Our president-elect [played by Elizabeth Marvel, who played Heather Dunbar in “House of Cards”] is a junior senator from New York, and traditionally, the entire process for the president-elect between election and inauguration takes place in . . . [the POTUS-elect’s] hometown. Plus, we were in Washington the first three seasons and wanted to do something that felt fresh and put Carrie in a different place. She has a reason for being in New York and you’ll find out right away what that is.

Can you talk a little bit about Marvel’s character? Republican? Democrat?

She is a big central character this year, and we’ve always shied away from doing presidents before. The thing that helps us in this case is that she’s not in the Oval Office, but has taken over the top two floors of the Waldorf Astoria, where everyone comes to her while she holds court. It feels very organic to be in New York and organic to this character.

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Set up the new season for me, if you would.

Just remember that at the end of last season, Saul [Mandy Patinkin] fairly begged Carrie to come back into the CIA to work for him, and she was offered all kinds of inducements, including autonomy — which really helps him set up a new paradigm to fight the war on terrorism. But that question [of Carrie’s decision] is still wide open. Also remember that Otto Düring [the German philanthropist played by Sebastian Koch] has a proposal of marriage before her. And that’s wide open. Then of course, there’s Carrie’s decision over whether or not to kill Quinn [Rupert Friend] at the end of last season. . . .

Which quite naturally leads to the question of the fate of Peter Quinn [the CIA officer played by Friend].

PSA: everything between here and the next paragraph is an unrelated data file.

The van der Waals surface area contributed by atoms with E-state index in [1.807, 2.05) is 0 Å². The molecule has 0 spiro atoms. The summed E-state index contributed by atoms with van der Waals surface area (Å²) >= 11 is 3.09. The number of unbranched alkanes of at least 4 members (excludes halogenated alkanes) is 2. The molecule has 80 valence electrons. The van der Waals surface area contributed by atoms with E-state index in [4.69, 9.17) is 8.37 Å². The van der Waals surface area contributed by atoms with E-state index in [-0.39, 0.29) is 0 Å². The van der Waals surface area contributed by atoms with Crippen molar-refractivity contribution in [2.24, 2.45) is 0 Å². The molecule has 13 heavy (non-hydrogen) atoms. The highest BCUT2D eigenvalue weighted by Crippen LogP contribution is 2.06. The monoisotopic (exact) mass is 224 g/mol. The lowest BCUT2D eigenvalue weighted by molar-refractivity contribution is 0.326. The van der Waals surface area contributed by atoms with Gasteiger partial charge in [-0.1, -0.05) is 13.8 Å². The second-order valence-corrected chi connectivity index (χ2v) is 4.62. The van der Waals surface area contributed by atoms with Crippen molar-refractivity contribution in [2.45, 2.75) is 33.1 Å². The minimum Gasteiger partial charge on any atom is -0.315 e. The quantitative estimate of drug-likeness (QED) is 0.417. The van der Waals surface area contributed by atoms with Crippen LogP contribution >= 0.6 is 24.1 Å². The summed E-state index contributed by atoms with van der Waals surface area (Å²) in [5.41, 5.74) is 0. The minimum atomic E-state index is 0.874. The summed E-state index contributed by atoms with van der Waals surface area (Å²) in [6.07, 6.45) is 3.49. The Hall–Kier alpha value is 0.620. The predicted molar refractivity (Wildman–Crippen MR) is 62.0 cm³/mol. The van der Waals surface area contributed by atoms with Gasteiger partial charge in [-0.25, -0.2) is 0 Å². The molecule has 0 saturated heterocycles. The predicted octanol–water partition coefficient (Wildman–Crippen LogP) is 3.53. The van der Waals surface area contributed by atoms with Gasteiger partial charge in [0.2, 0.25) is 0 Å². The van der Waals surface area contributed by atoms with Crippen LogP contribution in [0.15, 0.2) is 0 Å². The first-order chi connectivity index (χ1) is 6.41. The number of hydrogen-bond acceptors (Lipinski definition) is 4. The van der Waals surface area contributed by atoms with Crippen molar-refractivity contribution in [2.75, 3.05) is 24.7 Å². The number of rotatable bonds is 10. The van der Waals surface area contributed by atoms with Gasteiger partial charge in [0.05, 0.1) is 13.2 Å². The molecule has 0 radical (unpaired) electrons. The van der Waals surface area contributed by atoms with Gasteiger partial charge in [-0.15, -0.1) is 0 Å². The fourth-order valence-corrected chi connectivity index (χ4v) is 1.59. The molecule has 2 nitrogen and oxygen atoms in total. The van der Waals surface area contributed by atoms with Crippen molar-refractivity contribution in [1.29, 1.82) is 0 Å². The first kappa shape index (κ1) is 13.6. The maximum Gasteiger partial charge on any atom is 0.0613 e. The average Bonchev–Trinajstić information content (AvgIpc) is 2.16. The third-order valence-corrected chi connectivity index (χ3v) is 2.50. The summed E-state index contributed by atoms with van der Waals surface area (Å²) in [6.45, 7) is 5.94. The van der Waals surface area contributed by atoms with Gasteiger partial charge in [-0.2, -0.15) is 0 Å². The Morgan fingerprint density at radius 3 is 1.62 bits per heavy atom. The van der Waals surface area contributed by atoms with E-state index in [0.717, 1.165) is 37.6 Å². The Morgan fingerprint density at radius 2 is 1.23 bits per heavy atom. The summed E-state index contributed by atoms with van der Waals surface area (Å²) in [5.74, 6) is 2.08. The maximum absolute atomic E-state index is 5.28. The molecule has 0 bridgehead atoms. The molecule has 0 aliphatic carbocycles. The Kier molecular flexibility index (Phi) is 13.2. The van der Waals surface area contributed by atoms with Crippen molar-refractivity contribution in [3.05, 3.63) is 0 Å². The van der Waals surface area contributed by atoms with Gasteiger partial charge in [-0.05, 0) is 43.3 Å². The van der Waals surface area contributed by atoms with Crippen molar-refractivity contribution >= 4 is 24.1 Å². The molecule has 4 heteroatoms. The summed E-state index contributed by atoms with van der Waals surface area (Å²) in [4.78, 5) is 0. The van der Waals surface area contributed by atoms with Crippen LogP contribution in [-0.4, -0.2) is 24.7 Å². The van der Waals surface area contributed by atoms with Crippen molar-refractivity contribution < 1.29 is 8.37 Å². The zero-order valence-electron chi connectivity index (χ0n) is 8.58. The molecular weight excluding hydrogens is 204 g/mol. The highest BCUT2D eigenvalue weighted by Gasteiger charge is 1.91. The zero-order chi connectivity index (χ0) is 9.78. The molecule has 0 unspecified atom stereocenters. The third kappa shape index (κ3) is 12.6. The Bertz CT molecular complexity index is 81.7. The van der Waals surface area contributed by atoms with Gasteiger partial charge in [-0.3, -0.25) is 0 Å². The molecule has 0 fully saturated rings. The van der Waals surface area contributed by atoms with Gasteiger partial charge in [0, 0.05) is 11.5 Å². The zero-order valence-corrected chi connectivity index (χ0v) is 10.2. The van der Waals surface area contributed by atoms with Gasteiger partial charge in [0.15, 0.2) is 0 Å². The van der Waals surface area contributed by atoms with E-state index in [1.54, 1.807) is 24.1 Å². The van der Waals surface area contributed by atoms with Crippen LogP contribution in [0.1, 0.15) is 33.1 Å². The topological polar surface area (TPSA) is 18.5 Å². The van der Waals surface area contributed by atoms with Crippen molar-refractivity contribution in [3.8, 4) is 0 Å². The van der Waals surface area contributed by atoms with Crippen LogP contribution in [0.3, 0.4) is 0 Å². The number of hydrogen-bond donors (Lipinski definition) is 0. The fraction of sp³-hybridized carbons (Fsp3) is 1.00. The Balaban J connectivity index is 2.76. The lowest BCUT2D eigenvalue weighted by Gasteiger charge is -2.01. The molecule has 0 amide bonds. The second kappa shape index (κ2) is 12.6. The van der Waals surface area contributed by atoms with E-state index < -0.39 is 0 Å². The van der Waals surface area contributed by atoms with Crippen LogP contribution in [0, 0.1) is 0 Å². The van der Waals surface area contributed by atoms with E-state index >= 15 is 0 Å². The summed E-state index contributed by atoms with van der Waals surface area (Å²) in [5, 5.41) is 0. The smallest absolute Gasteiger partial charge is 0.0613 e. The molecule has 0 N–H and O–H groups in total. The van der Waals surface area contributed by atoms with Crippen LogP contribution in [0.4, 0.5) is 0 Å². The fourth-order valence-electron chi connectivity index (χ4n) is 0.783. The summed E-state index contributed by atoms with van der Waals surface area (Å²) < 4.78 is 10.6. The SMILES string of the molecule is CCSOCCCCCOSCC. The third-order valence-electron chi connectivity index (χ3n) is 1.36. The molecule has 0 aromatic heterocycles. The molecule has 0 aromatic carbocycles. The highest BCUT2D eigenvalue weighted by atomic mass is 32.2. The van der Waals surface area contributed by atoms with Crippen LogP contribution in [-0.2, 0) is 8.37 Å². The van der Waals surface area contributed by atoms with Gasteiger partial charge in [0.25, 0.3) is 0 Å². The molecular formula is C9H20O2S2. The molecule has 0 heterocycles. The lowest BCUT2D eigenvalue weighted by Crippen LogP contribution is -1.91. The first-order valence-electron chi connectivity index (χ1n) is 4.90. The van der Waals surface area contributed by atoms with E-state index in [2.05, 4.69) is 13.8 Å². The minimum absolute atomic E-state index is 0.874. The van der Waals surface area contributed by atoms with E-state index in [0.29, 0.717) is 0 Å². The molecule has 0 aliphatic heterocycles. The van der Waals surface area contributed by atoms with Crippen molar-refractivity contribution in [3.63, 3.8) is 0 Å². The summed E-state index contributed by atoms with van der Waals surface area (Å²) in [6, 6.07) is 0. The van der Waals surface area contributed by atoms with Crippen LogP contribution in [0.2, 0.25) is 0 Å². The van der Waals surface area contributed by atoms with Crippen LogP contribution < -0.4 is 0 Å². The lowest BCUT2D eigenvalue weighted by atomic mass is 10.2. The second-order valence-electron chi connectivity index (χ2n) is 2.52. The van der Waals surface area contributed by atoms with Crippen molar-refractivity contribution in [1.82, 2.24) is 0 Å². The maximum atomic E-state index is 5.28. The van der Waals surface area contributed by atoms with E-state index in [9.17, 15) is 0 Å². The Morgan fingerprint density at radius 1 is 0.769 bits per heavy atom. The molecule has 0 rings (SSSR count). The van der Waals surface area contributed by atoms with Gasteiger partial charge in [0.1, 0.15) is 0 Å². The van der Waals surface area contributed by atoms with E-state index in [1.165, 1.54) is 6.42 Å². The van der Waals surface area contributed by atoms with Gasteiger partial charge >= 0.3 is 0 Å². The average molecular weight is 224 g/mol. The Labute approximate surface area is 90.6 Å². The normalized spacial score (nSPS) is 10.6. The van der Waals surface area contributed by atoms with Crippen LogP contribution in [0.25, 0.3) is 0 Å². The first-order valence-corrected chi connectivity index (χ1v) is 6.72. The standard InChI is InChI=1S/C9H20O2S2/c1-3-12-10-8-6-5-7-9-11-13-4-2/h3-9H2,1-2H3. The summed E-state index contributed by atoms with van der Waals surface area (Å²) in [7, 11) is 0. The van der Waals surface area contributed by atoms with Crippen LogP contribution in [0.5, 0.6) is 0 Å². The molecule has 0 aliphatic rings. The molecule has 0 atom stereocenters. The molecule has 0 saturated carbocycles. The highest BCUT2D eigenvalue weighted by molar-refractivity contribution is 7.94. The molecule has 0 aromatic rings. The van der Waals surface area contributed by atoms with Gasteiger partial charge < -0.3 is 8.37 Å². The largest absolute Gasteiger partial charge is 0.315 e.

He’s coming back, but you will find him to be a very different person than you’ve seen before.

Where is Carrie’s head at the outset of this new season?

She began last season in a very optimistic place, having found someone she believed she could have a normal life with, and having a nice home for [daughter] Franny. She also had a job where she was perpetrating some good in the world. But she was also wrestling with the past seasons, trying to find a way to expiate the guilt. Her personal challenge was moving forward with her life knowing what she had done before, and having real qualms about what she had been asked to do. Her past caught up with her — no matter how fast she ran — which was a real lesson to Carrie about the possibility of a happy ending with a life partner. I think it’s fair to say she’s put all that behind her. Also, Otto Düring is not just a normal person — he’s something entirely different. Her decisions wouldn’t be based on a romantic decision — that he’s some sort of Prince Charming — but it would be a calculated move in order to have some sort of financial independence, and not have to worry about a weekly paycheck. So she’s exploring whether to pursue that relationship and also moving into a more proactive engagement with her former employer. She’s exploring her place in the world. She’s also intent on seeing change.

Naturally, the real world of American politics is — ahem — interesting. How will you embrace that part of the zeitgeist?

Carrie believes and always has believed the country went a little mad after 9/11 and lost its collective mind. Nobody knows that better than Carrie, and the extremes she went to, to make sure “it never happens again.” Things like the demonization of an entire culture and religion; the extrajudicial tactics, the invasion of a country that had nothing to do with 9/11. She’s looking for a way to make all that right now, and asking herself, “How do I correct all that in my own small way?”

But with the current political clime, you can’t help but say reality is far stranger than any fiction we can come up with. But we are trying to hedge our bets. . . . [Marvel] won’t be Hillary Clinton or Trump — but a strange amalgam.

What’s the future of the series?

The show has officially been picked up for eight seasons, and I think we’d all love to the opportunity to tell a complete story, so at the end of the eighth season, that story has a conclusion. If all goes well, the plan is to bring the show to an end by the end of season 8.